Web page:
Family Context as It Relates to Weight-Related Behaviors in Preadolescent African American Girls
Abstract:Objective: To examine family context in relation to body image, weight concerns, and weight control behaviors in preadolescent African American girls. Methods: Cross-sectional baseline data were analyzed from 303 African American girls 8 to 10 years old and a caregiver in the Girls health Enrichment Multi-site Studies Phase 2(GEMS), an obesity prevention intervention trial. Results: Fruit, juice, and vegetable accessibility and family support for healthy eating and physical activity were significantly related to girls' body image and weight control behaviors. Conclusions: A comprehensive understanding of family factors may improve future programs aimed at preadolescent girls.
Document Type: Research Article
Publication date: May 1, 2011
The American Journal of Health Behavior seeks to improve the quality of life through multidisciplinary health efforts in fostering a better understanding of the multidimensional nature of both individuals and social systems as they relate to health behaviors.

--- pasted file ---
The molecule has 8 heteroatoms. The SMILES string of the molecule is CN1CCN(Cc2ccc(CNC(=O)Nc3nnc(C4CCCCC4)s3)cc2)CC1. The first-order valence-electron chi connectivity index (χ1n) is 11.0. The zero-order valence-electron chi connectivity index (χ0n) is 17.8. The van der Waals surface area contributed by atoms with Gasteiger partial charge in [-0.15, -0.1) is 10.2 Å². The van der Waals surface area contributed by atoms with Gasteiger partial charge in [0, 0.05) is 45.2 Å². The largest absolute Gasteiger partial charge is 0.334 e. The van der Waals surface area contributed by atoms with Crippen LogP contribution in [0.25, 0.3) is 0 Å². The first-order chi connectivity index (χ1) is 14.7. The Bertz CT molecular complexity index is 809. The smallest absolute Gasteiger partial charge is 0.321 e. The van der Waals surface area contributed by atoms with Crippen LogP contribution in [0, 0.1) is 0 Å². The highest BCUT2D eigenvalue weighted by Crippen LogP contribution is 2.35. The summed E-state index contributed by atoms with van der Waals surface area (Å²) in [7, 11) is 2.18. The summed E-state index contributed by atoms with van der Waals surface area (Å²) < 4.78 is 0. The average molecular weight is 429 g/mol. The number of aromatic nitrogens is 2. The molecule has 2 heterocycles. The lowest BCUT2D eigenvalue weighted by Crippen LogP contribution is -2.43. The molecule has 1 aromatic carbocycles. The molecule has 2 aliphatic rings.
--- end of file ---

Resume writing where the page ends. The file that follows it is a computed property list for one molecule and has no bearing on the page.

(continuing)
The Journal aims to provide a comprehensive understanding of the impact of personal attributes, personality characteristics, behavior patterns, social structure, and processes on health maintenance, health restoration, and health improvement; to disseminate knowledge of holistic, multidisciplinary approaches to designing and implementing effective health programs; and to showcase health behavior analysis skills that have been proven to affect health improvement and recovery.
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